Stopping by Leland on a foggy day

sbw1

Well-Known Member
Oct 10, 2006
8,156
West Michigan
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Last year we were closing on South Manitou Island and the fog Was bad like 50 feet bad we headed to Frankfort and the next morning it lifted.
 
There is often lots of fog in the Passage. Interesting place to boat but you need good electronics.
 
I was new to radar last year so I made sure it was on every time I was out to kind of get used to what it shows to what I was seeing.
Not sure, but I thought someone said the Coast Guard requires it to be on at all times. Not sure of that statement.
 
I was new to radar last year so I made sure it was on every time I was out to kind of get used to what it shows to what I was seeing.
Not sure, but I thought someone said the Coast Guard requires it to be on at all times. Not sure of that statement.
The rule is something like "Every vessel must use all available means appropriate, including lookout (eyes and ears), radar and radio, to determine if a risk of collision exists."
 
I was new to radar last year so I made sure it was on every time I was out to kind of get used to what it shows to what I was seeing.
Not sure, but I thought someone said the Coast Guard requires it to be on at all times. Not sure of that statement.
For some "light" reading a copy of the COLREGS can be be downloaded. The book needs to be on the boat.

https://www.navcen.uscg.gov/navigation-rules-amalgamated

§ 83.07

—INLAND— Steering and Sailing Rules

Rule 7

Risk of collision

(a) Every vessel shall use all available means appropriate to the prevailing circumstances and conditions to determine if risk of collision exists. If there is any doubt such risk shall be deemed to exist.

(b) Proper use shall be made of radar equipment if fitted and operational, including long-range scanning to obtain early warning of risk of collision and radar plotting or equivalent systematic observation of detected objects.
 
We always used it when in the open waters of Lake Michigan. We used the shipping lanes to avoid all the local fishing boats. MARPA is very useful when you approach large ships and determine how to pass them so as to avoid being run over.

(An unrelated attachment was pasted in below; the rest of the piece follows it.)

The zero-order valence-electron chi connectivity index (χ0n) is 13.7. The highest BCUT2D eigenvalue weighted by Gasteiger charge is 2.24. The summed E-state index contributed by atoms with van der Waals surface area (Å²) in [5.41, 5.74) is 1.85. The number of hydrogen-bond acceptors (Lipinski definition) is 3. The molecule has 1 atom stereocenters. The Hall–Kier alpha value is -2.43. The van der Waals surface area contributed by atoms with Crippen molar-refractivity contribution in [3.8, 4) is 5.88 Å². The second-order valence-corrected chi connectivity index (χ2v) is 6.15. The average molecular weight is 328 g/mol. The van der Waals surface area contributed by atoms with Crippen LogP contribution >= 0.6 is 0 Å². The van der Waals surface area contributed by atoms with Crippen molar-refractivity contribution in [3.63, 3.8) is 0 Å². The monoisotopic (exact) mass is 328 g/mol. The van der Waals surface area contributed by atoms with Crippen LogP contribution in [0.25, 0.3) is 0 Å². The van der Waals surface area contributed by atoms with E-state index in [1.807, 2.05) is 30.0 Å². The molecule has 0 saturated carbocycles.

I was new to radar last year so I made sure it was on every time I was out to kind of get used to what it shows to what I was seeing.
Not sure, but I thought someone said the Coast Guard requires it to be on at all times. Not sure of that statement.
The USCG would cite you for not using it if you are in an accident. They do not stop you for having it off if all is well.
 
The USCG would cite you for not using it if you are in an accident. They do not stop you for having it off if all is well.
Correct. Radar is a big deal with commercial shipping, for us it still a very useful tool in the toolbox at the helm. It still come down to the operator. Even the Navy with more sensors than we can imagine still has collisions.
 
My understanding is that your own boat is more visible to other boats radar scanner if your radar is running. Maybe that only applies to old school non digital???
 
My recollection from the electronics class I took (taught by a licensed captain) was that it was better to have the radar on standby at all times as that provided instant on whereas off to on involved a warm up period.

I now just use radar all the time. The Axiom touch screen makes it easy to tag targets, and once the target is acquired it posts a vector showing the targets direction. We also have lobster boats to contend with that frequently change direction unexpectedly.
 
My understanding is that your own boat is more visible to other boats radar scanner if your radar is running. Maybe that only applies to old school non digital???

Yes, non digital. The old analog would light up a target and the source where the beam hit the boat.
 
I see a lot of these post's and people stating they don't use the radar or it on but don't know how to use it.

Radar is only useful if you know how to use it. It should always be on, not because it's a law (and it's not) but so you can get use to and be able to read it when your in pea soup like @sbw1's pics. It can be "fun" to learn and use the cursor to measure distance to targets etc. It will also help relieve tension when in those situations when your at ease using the radar and learn to trust it.
 
I use to store my Tiara (recognized the dash) in Holland and summer it in Cheboygan so made that spring run a few times... always with radar on. One time it was foggy like that or worse, water was like glass and my radar alarm went off with huge target right in front of me, came off plane FAST with heart pounding. Turns out it was a large number of birds that took aflight when they heard me coming towards them. The radar sig was larger than any boat, a huge WTF moment.
 

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